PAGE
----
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13-17 May 2013
Tucson, Arizona
US/Arizona timezone
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Collapse of frequent fire regime linked to increased tree density in a piñon-juniper landscape, New Mexico, USA

Presented by Dr. Ellis MARGOLIS on 14 May 2013 from 10:10 to 10:30
Type: Oral Presentation
Session: Fire Ecology I
Track: Fire ecology

Content

Piñon-juniper (PJ) fire regimes are described as infrequent and high severity, but data for PJ savannas are lacking. The goal of my research was to reconstruct the history of fire and forest structure on a 30,000 ha PJ-dominated, savanna landscape. I crossdated 112 fire-scarred trees (8% Juniperus scopulorum, 17% Pinus edulis, and 74% P. ponderosa) containing 630 fire scars that burned during 87 unique fire years (1547-1899). Mean fire interval was 7.8 years for fires recorded at > 2 sites (separated by 7 km), and 23.7 years for fires recorded at over half of the sites. Evidence of high severity fire (e.g., even-aged stands or fire-killed snags or logs) was not observed. Frequent, low-severity fires historically maintained low tree densities across what was a PJ–PIPO savanna landscape and late 19th century fire cessation, initiated by overgrazing, was the primary driver of current high tree densities (> 880 trees/ha).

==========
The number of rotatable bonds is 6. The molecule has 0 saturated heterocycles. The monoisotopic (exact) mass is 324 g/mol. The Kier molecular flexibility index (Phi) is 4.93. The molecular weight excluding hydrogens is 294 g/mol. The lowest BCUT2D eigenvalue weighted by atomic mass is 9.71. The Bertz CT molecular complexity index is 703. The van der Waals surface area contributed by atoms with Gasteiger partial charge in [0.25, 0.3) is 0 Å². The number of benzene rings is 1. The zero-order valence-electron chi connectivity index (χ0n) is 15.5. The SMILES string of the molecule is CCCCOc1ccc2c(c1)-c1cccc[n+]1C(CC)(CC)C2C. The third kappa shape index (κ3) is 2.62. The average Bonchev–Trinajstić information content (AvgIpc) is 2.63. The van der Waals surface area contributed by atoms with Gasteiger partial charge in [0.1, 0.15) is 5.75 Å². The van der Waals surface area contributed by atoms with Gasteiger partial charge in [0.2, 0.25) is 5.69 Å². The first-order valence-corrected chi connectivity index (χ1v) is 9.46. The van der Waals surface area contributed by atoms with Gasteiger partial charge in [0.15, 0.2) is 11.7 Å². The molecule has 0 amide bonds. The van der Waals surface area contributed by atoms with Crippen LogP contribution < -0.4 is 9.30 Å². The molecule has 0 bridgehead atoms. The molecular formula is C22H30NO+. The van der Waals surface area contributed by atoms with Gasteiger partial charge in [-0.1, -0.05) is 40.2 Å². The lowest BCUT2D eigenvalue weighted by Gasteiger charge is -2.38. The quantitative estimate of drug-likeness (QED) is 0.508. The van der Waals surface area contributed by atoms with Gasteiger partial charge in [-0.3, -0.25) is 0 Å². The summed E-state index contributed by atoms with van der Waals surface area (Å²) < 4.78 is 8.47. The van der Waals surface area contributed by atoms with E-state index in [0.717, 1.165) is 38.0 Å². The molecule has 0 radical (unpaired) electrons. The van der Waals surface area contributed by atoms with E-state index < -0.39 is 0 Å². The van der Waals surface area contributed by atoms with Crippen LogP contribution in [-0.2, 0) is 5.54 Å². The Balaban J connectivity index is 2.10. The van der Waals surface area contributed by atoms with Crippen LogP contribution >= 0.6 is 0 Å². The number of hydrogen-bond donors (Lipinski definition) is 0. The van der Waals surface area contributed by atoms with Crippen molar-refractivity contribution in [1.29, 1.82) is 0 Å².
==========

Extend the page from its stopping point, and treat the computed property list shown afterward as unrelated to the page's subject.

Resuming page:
Place

Location: DoubleTree
Room: Salon D

Primary authors

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